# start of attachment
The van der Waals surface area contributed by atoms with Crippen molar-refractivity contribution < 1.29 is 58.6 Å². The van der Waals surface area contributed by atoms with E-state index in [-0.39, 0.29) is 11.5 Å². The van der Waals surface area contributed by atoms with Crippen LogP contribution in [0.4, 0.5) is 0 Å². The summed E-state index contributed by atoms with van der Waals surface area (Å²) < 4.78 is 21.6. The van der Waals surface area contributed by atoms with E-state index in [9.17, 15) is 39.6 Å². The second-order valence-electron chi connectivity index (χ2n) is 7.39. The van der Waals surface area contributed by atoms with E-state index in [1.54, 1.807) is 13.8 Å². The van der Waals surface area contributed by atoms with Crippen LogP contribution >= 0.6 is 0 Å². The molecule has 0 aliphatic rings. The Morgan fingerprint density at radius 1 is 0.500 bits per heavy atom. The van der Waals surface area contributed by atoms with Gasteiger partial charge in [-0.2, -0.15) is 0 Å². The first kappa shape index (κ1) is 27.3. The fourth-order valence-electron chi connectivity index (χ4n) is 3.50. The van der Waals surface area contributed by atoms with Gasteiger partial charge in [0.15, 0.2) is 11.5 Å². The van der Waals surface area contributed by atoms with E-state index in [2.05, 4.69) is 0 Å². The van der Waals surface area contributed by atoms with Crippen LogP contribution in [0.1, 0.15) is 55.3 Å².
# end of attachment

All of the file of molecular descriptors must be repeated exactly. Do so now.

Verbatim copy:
The van der Waals surface area contributed by atoms with Crippen molar-refractivity contribution < 1.29 is 58.6 Å². The van der Waals surface area contributed by atoms with E-state index in [-0.39, 0.29) is 11.5 Å². The van der Waals surface area contributed by atoms with Crippen LogP contribution in [0.4, 0.5) is 0 Å². The summed E-state index contributed by atoms with van der Waals surface area (Å²) < 4.78 is 21.6. The van der Waals surface area contributed by atoms with E-state index in [9.17, 15) is 39.6 Å². The second-order valence-electron chi connectivity index (χ2n) is 7.39. The van der Waals surface area contributed by atoms with E-state index in [1.54, 1.807) is 13.8 Å². The van der Waals surface area contributed by atoms with Crippen LogP contribution >= 0.6 is 0 Å². The molecule has 0 aliphatic rings. The Morgan fingerprint density at radius 1 is 0.500 bits per heavy atom. The van der Waals surface area contributed by atoms with Gasteiger partial charge in [-0.2, -0.15) is 0 Å². The first kappa shape index (κ1) is 27.3. The fourth-order valence-electron chi connectivity index (χ4n) is 3.50. The van der Waals surface area contributed by atoms with Gasteiger partial charge in [0.15, 0.2) is 11.5 Å². The van der Waals surface area contributed by atoms with E-state index in [2.05, 4.69) is 0 Å². The van der Waals surface area contributed by atoms with Crippen LogP contribution in [0.1, 0.15) is 55.3 Å².